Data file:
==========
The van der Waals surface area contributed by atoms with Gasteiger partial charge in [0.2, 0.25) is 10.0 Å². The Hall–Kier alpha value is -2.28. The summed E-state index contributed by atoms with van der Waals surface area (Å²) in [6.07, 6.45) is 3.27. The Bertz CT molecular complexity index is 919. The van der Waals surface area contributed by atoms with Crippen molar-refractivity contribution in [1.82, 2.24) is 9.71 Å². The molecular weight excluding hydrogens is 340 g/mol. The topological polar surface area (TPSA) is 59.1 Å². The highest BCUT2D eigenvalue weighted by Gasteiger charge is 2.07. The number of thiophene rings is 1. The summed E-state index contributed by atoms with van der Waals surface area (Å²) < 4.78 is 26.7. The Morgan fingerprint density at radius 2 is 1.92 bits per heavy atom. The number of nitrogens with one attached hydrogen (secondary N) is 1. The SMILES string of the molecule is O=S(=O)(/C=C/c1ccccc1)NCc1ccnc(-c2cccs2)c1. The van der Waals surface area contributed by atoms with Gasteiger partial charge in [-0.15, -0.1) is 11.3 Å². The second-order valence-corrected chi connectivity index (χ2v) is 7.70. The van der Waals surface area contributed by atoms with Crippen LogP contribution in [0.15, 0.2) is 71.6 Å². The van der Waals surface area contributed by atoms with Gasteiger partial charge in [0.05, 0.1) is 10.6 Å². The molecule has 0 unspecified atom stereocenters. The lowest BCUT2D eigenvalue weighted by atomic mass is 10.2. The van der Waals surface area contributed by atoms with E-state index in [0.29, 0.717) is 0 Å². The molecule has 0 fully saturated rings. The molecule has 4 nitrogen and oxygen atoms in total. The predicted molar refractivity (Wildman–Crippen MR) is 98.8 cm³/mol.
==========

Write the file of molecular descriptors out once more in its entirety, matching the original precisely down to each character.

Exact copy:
The van der Waals surface area contributed by atoms with Gasteiger partial charge in [0.2, 0.25) is 10.0 Å². The Hall–Kier alpha value is -2.28. The summed E-state index contributed by atoms with van der Waals surface area (Å²) in [6.07, 6.45) is 3.27. The Bertz CT molecular complexity index is 919. The van der Waals surface area contributed by atoms with Crippen molar-refractivity contribution in [1.82, 2.24) is 9.71 Å². The molecular weight excluding hydrogens is 340 g/mol. The topological polar surface area (TPSA) is 59.1 Å². The highest BCUT2D eigenvalue weighted by Gasteiger charge is 2.07. The number of thiophene rings is 1. The summed E-state index contributed by atoms with van der Waals surface area (Å²) < 4.78 is 26.7. The Morgan fingerprint density at radius 2 is 1.92 bits per heavy atom. The number of nitrogens with one attached hydrogen (secondary N) is 1. The SMILES string of the molecule is O=S(=O)(/C=C/c1ccccc1)NCc1ccnc(-c2cccs2)c1. The van der Waals surface area contributed by atoms with Gasteiger partial charge in [-0.15, -0.1) is 11.3 Å². The second-order valence-corrected chi connectivity index (χ2v) is 7.70. The van der Waals surface area contributed by atoms with Crippen LogP contribution in [0.15, 0.2) is 71.6 Å². The van der Waals surface area contributed by atoms with Gasteiger partial charge in [0.05, 0.1) is 10.6 Å². The molecule has 0 unspecified atom stereocenters. The lowest BCUT2D eigenvalue weighted by atomic mass is 10.2. The van der Waals surface area contributed by atoms with E-state index in [0.29, 0.717) is 0 Å². The molecule has 0 fully saturated rings. The molecule has 4 nitrogen and oxygen atoms in total. The predicted molar refractivity (Wildman–Crippen MR) is 98.8 cm³/mol.